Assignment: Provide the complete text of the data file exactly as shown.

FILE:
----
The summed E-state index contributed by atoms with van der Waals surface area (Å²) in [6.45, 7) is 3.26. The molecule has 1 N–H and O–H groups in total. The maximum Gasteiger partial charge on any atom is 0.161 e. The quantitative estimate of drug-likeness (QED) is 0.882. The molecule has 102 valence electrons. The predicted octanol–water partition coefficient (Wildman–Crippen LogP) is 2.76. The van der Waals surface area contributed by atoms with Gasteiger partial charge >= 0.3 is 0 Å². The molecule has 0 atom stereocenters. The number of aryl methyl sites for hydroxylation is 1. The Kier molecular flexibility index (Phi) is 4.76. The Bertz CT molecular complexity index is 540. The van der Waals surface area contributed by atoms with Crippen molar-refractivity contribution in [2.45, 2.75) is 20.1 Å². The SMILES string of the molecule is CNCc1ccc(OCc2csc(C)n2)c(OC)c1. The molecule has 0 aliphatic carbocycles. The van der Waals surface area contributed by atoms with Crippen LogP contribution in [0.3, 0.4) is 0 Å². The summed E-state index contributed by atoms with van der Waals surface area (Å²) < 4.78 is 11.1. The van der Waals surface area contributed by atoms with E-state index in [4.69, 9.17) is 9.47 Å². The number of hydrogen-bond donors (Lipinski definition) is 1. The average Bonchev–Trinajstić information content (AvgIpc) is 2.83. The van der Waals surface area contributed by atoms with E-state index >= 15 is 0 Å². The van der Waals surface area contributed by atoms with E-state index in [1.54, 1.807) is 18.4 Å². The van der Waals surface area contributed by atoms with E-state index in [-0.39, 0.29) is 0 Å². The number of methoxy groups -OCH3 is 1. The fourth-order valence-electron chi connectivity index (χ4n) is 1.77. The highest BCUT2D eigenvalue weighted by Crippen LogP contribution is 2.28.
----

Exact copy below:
The summed E-state index contributed by atoms with van der Waals surface area (Å²) in [6.45, 7) is 3.26. The molecule has 1 N–H and O–H groups in total. The maximum Gasteiger partial charge on any atom is 0.161 e. The quantitative estimate of drug-likeness (QED) is 0.882. The molecule has 102 valence electrons. The predicted octanol–water partition coefficient (Wildman–Crippen LogP) is 2.76. The van der Waals surface area contributed by atoms with Gasteiger partial charge >= 0.3 is 0 Å². The molecule has 0 atom stereocenters. The number of aryl methyl sites for hydroxylation is 1. The Kier molecular flexibility index (Phi) is 4.76. The Bertz CT molecular complexity index is 540. The van der Waals surface area contributed by atoms with Crippen molar-refractivity contribution in [2.45, 2.75) is 20.1 Å². The SMILES string of the molecule is CNCc1ccc(OCc2csc(C)n2)c(OC)c1. The molecule has 0 aliphatic carbocycles. The van der Waals surface area contributed by atoms with Crippen LogP contribution in [0.3, 0.4) is 0 Å². The summed E-state index contributed by atoms with van der Waals surface area (Å²) < 4.78 is 11.1. The van der Waals surface area contributed by atoms with E-state index in [4.69, 9.17) is 9.47 Å². The number of hydrogen-bond donors (Lipinski definition) is 1. The average Bonchev–Trinajstić information content (AvgIpc) is 2.83. The van der Waals surface area contributed by atoms with E-state index >= 15 is 0 Å². The van der Waals surface area contributed by atoms with E-state index in [1.54, 1.807) is 18.4 Å². The van der Waals surface area contributed by atoms with E-state index in [-0.39, 0.29) is 0 Å². The number of methoxy groups -OCH3 is 1. The fourth-order valence-electron chi connectivity index (χ4n) is 1.77. The highest BCUT2D eigenvalue weighted by Crippen LogP contribution is 2.28.